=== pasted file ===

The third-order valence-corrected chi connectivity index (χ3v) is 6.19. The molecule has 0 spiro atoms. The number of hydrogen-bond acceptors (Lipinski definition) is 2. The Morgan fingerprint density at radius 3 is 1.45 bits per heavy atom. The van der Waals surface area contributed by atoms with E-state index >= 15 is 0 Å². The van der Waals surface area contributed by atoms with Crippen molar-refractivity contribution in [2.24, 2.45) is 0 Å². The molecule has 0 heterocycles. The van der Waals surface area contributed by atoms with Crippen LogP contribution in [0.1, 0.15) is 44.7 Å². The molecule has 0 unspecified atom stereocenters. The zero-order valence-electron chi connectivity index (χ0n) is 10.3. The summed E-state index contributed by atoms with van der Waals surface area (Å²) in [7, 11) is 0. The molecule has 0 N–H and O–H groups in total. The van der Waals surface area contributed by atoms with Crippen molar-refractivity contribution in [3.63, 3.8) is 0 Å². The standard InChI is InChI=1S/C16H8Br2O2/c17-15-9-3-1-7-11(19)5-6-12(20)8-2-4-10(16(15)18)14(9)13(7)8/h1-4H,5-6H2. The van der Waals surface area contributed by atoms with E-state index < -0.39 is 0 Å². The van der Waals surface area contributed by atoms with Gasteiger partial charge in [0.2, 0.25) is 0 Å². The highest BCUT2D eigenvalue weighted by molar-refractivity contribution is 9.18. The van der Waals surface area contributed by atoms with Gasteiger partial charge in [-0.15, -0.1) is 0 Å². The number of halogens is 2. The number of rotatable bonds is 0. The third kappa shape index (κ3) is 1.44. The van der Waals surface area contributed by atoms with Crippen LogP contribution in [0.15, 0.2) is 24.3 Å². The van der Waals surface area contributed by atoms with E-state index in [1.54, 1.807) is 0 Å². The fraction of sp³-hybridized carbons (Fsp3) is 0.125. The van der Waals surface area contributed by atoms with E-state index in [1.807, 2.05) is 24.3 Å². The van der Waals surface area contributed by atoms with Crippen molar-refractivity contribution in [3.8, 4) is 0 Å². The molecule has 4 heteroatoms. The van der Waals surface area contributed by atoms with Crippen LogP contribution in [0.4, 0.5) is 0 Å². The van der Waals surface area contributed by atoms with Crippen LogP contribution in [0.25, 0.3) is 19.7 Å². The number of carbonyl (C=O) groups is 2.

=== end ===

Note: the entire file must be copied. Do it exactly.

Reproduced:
The third-order valence-corrected chi connectivity index (χ3v) is 6.19. The molecule has 0 spiro atoms. The number of hydrogen-bond acceptors (Lipinski definition) is 2. The Morgan fingerprint density at radius 3 is 1.45 bits per heavy atom. The van der Waals surface area contributed by atoms with E-state index >= 15 is 0 Å². The van der Waals surface area contributed by atoms with Crippen molar-refractivity contribution in [2.24, 2.45) is 0 Å². The molecule has 0 heterocycles. The van der Waals surface area contributed by atoms with Crippen LogP contribution in [0.1, 0.15) is 44.7 Å². The molecule has 0 unspecified atom stereocenters. The zero-order valence-electron chi connectivity index (χ0n) is 10.3. The summed E-state index contributed by atoms with van der Waals surface area (Å²) in [7, 11) is 0. The molecule has 0 N–H and O–H groups in total. The van der Waals surface area contributed by atoms with Crippen molar-refractivity contribution in [3.63, 3.8) is 0 Å². The standard InChI is InChI=1S/C16H8Br2O2/c17-15-9-3-1-7-11(19)5-6-12(20)8-2-4-10(16(15)18)14(9)13(7)8/h1-4H,5-6H2. The van der Waals surface area contributed by atoms with E-state index < -0.39 is 0 Å². The van der Waals surface area contributed by atoms with Gasteiger partial charge in [0.2, 0.25) is 0 Å². The highest BCUT2D eigenvalue weighted by molar-refractivity contribution is 9.18. The van der Waals surface area contributed by atoms with Gasteiger partial charge in [-0.15, -0.1) is 0 Å². The number of halogens is 2. The number of rotatable bonds is 0. The third kappa shape index (κ3) is 1.44. The van der Waals surface area contributed by atoms with Crippen LogP contribution in [0.15, 0.2) is 24.3 Å². The van der Waals surface area contributed by atoms with E-state index in [1.54, 1.807) is 0 Å². The fraction of sp³-hybridized carbons (Fsp3) is 0.125. The van der Waals surface area contributed by atoms with E-state index in [1.807, 2.05) is 24.3 Å². The van der Waals surface area contributed by atoms with Crippen molar-refractivity contribution in [3.8, 4) is 0 Å². The molecule has 4 heteroatoms. The van der Waals surface area contributed by atoms with Crippen LogP contribution in [0.4, 0.5) is 0 Å². The van der Waals surface area contributed by atoms with Crippen LogP contribution in [0.25, 0.3) is 19.7 Å². The number of carbonyl (C=O) groups is 2.